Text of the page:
The people along the way…
Our water bottles were almost empty, our food supplies were down and as we continued for the campsite 18.5km (11 miles) away, we lost hope. It was rural and quiet. There were no shops or signs of life. We crossed our fingers that the campsite would be open. With 9km (5 miles) still to go, we were running on empty and we felt desperately in need of water. Suddenly, from a little house appeared a lady putting rubbish in the bin.
“Turn around.” I said, we’re supposed to meet her. I had an overwhelming feeling that we were meant to stop and ask her for help. We approached her with limited French, a lot of desperation and a smile. We must have looked a sight. Two hot, sweaty, dirty, sun-creamy foreign cyclists accosting her outside her house. Yet, she welcomed us in, filled up our water bottles, gave us fresh towels to wash our faces in the bathroom and phoned the campsite to check they were open. She had a litter of kittens in the lounge and we cooed and laughed at their funny antics.
She was full of compassion and warmth, and as we waved goodbye, I questioned whether I would be so kind to complete strangers.
“I questioned whether I would be so kind to complete strangers.”
That lovely kind lady was one of many on our journey. There was the family that invited us in for a cold drink and put our bikes in a trailer and drove us 10km (6miles) up the hilly road ahead. The fellow French campers that gave us beers, homegrown tomatoes and left cakes for us to find in the morning. There was the American guy who gave us a roll of tape to fix our tent, and the young girl that informed us that we were waiting on the wrong platform at the train station.
I’m thankful to the man that heroically lifted my ridiculously heavy bike up a flight of stairs in order for us to catch the train leaving two minutes later. Similarly, we’re so grateful to the man that stopped thieves from stealing our bikes in Milan. Without these amazing people, our trip would have been nothing.
My renewed faith in humanity…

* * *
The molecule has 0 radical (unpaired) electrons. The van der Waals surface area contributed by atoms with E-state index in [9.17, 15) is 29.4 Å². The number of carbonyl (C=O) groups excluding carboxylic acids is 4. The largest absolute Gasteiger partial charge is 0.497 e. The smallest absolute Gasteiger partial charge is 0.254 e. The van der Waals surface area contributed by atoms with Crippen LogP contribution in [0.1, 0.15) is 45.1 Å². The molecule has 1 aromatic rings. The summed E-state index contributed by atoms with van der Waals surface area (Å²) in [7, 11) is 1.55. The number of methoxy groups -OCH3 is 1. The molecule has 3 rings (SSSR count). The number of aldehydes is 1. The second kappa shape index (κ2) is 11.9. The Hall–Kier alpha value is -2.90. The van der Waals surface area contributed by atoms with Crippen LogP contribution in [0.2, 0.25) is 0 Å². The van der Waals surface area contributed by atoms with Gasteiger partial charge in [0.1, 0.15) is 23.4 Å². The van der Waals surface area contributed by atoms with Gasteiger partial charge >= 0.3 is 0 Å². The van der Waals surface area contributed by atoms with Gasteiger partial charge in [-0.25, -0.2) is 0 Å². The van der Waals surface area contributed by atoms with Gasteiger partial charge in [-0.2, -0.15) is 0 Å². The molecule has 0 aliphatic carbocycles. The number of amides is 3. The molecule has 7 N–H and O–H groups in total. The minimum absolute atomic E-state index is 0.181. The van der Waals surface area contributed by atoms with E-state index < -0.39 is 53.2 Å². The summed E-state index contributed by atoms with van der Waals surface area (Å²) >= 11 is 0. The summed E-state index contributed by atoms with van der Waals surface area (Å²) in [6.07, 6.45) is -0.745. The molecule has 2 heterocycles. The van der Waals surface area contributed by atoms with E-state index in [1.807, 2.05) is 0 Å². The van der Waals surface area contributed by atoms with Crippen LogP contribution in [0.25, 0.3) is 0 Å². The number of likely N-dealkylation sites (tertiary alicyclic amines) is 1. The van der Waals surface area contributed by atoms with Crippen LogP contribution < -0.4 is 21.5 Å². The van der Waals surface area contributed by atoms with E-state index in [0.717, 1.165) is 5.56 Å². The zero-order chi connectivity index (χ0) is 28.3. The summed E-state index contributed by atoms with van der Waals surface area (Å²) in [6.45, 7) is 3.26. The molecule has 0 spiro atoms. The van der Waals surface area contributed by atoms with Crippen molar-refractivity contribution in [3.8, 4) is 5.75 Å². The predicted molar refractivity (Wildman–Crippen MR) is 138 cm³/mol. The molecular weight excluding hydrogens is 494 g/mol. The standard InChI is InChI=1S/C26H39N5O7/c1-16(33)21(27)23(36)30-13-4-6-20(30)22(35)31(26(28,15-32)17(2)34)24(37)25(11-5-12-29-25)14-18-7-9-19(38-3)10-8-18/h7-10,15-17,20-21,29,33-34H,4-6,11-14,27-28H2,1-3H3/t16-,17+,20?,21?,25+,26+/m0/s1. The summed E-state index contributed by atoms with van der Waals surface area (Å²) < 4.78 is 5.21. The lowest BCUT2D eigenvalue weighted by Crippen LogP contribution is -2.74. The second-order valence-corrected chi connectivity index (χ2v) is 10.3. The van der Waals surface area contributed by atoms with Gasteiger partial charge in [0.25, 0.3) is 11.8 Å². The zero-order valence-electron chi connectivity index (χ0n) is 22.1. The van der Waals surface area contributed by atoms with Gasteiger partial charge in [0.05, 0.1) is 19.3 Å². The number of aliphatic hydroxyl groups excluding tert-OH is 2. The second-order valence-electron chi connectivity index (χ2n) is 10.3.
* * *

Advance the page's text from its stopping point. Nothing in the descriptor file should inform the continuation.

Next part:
We had both left the UK with a resentment towards humans. I know that sounds harsh, but it’s true. Every day we witnessed road rage, littering, fly tipping, grumpy neighbours and general impatience.
Beautiful countryside was being covered in 1000’s of houses and we were being bombarded with negative news on the radio and tv. We felt swept up in a cyclone of bad energy. Humans had become the focus of our frustrations. Years of walking dogs in the countryside had confirmed that nature and animals never let us down. They weren’t greedy or calculating. But humans on the other hand…humans were another story.
I never expected the cycling trip to renew my faith in humanity. As far as I was concerned. We as a species were a lost cause. We would never learn. We’d keep repeating the same mistakes, keep putting ourselves first in the name of progression. This trip showed me how amazing people are. The people along our journey showed us kindness and generosity and because of them, we fell back in love with humankind.
The philosophical bit…
This cycling expedition was nothing about getting to Crete. I’m convinced that this adventure had one sole purpose: to reset our thought patterns and remind us that there are far more good people than bad, love knows no bounds and the only thing wrong with the world is our lack of compassion. If you insert love into any world problem right now, the solution will be found…I’m convinced of that. I now view humankind as part of myself. We are a whole entity split into many people. You are me, and I am you. We’re collective, not singular and the second we wake up and stop treating the earth, animals, nature and each other as strangers, is the day we realise our potential and power.
Warning…rant coming up…
All the time we are disconnected, we’ll continue to stagnate. All the time that Bill shouts at Bob for parking over his driveway and Lucy won’t talk to Lucille for voting for Brexit and Phil overcharges his elderly customers and Sarah steals money out of the till and Simon yells at his children and we all buy crap made in factories overseas by people paid low wages, we’ll keep going round in circles. Who are these people? I haven’t got a damn clue, but they exist all over the world.
So, we made it to Crete in the end. We arrived via wings rather than wheels. On arrival in Crete, we had to bribe the car-hire company into leasing us a vehicle without a driving licence, but this is Greece…the land of paperwork and rule breaking.
As I sit here now with a cat curled up on my lap, I can feel the glorious February sunshine rejuvenating my soul alongside the sound of Mr SN building the chicken coop. I’m reflecting on the trip, and I’ve discovered the following things: a) cycling across Europe is a hell of a distance. b) It’s time I gave cucumber sandwiches a second chance, and c) all tinned convenience food is disgusting.